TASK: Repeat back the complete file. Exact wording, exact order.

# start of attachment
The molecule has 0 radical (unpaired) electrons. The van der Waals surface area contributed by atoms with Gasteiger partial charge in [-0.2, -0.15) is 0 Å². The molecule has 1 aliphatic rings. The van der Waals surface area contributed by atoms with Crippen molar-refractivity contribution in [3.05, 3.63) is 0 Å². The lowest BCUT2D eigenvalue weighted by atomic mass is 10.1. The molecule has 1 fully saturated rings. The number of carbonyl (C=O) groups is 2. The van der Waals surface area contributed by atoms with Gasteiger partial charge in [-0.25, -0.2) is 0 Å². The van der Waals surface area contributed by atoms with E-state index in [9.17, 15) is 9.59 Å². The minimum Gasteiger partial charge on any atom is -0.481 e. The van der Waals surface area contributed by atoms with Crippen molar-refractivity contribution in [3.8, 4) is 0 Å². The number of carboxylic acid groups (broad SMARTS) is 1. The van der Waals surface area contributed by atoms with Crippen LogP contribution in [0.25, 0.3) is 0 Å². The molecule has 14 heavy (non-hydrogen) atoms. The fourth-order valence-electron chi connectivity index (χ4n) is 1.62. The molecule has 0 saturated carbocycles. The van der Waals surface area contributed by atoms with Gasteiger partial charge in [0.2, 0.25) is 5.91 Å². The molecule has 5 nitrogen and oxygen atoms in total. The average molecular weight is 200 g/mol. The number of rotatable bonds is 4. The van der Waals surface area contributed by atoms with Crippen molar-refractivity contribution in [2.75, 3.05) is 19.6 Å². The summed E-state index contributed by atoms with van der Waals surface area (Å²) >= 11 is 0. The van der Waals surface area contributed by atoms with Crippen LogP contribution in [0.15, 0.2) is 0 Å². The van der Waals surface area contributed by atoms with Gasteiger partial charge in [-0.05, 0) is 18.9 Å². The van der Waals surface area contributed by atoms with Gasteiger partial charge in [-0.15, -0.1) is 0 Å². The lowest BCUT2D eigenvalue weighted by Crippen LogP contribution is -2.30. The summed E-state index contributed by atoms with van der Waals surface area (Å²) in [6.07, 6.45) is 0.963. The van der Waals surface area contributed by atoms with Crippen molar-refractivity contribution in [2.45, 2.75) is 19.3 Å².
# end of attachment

The molecule has 0 radical (unpaired) electrons. The van der Waals surface area contributed by atoms with Gasteiger partial charge in [-0.2, -0.15) is 0 Å². The molecule has 1 aliphatic rings. The van der Waals surface area contributed by atoms with Crippen molar-refractivity contribution in [3.05, 3.63) is 0 Å². The lowest BCUT2D eigenvalue weighted by atomic mass is 10.1. The molecule has 1 fully saturated rings. The number of carbonyl (C=O) groups is 2. The van der Waals surface area contributed by atoms with Gasteiger partial charge in [-0.25, -0.2) is 0 Å². The van der Waals surface area contributed by atoms with E-state index in [9.17, 15) is 9.59 Å². The minimum Gasteiger partial charge on any atom is -0.481 e. The van der Waals surface area contributed by atoms with Crippen molar-refractivity contribution in [3.8, 4) is 0 Å². The number of carboxylic acid groups (broad SMARTS) is 1. The van der Waals surface area contributed by atoms with Crippen LogP contribution in [0.25, 0.3) is 0 Å². The molecule has 14 heavy (non-hydrogen) atoms. The fourth-order valence-electron chi connectivity index (χ4n) is 1.62. The molecule has 0 saturated carbocycles. The van der Waals surface area contributed by atoms with Gasteiger partial charge in [0.2, 0.25) is 5.91 Å². The molecule has 5 nitrogen and oxygen atoms in total. The average molecular weight is 200 g/mol. The number of rotatable bonds is 4. The van der Waals surface area contributed by atoms with Crippen molar-refractivity contribution in [2.75, 3.05) is 19.6 Å². The summed E-state index contributed by atoms with van der Waals surface area (Å²) >= 11 is 0. The van der Waals surface area contributed by atoms with Crippen LogP contribution in [0.15, 0.2) is 0 Å². The van der Waals surface area contributed by atoms with Gasteiger partial charge in [-0.05, 0) is 18.9 Å². The van der Waals surface area contributed by atoms with Gasteiger partial charge in [-0.15, -0.1) is 0 Å². The lowest BCUT2D eigenvalue weighted by Crippen LogP contribution is -2.30. The summed E-state index contributed by atoms with van der Waals surface area (Å²) in [6.07, 6.45) is 0.963. The van der Waals surface area contributed by atoms with Crippen molar-refractivity contribution in [2.45, 2.75) is 19.3 Å².